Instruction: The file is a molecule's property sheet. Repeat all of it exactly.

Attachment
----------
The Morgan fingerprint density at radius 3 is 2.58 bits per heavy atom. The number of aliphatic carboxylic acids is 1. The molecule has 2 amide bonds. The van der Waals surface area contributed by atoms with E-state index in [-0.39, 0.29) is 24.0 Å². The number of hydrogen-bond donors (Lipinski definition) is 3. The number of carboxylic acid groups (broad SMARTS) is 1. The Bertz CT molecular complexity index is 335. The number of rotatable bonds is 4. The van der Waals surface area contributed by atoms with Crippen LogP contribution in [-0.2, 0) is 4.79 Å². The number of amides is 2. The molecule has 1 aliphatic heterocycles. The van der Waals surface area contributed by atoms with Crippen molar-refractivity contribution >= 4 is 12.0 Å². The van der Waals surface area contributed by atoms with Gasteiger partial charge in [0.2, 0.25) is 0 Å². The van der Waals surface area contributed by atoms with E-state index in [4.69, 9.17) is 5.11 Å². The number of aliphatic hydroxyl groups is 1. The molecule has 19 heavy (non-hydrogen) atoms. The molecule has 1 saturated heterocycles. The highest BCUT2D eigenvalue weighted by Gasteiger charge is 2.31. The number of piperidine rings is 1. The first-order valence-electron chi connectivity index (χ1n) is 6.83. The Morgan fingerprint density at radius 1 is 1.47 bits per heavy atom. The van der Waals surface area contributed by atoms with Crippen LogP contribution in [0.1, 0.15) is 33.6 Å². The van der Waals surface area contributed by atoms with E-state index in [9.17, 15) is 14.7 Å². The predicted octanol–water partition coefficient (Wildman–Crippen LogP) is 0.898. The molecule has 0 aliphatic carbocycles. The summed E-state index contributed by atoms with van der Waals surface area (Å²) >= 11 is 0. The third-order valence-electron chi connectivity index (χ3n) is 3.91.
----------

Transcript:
The Morgan fingerprint density at radius 3 is 2.58 bits per heavy atom. The number of aliphatic carboxylic acids is 1. The molecule has 2 amide bonds. The van der Waals surface area contributed by atoms with E-state index in [-0.39, 0.29) is 24.0 Å². The number of hydrogen-bond donors (Lipinski definition) is 3. The number of carboxylic acid groups (broad SMARTS) is 1. The Bertz CT molecular complexity index is 335. The number of rotatable bonds is 4. The van der Waals surface area contributed by atoms with Crippen LogP contribution in [-0.2, 0) is 4.79 Å². The number of amides is 2. The molecule has 1 aliphatic heterocycles. The van der Waals surface area contributed by atoms with Crippen molar-refractivity contribution >= 4 is 12.0 Å². The van der Waals surface area contributed by atoms with Gasteiger partial charge in [0.2, 0.25) is 0 Å². The van der Waals surface area contributed by atoms with E-state index in [4.69, 9.17) is 5.11 Å². The number of aliphatic hydroxyl groups is 1. The molecule has 19 heavy (non-hydrogen) atoms. The molecule has 1 saturated heterocycles. The highest BCUT2D eigenvalue weighted by Gasteiger charge is 2.31. The number of piperidine rings is 1. The first-order valence-electron chi connectivity index (χ1n) is 6.83. The Morgan fingerprint density at radius 1 is 1.47 bits per heavy atom. The van der Waals surface area contributed by atoms with Crippen LogP contribution in [0.1, 0.15) is 33.6 Å². The van der Waals surface area contributed by atoms with E-state index in [9.17, 15) is 14.7 Å². The predicted octanol–water partition coefficient (Wildman–Crippen LogP) is 0.898. The molecule has 0 aliphatic carbocycles. The summed E-state index contributed by atoms with van der Waals surface area (Å²) >= 11 is 0. The third-order valence-electron chi connectivity index (χ3n) is 3.91.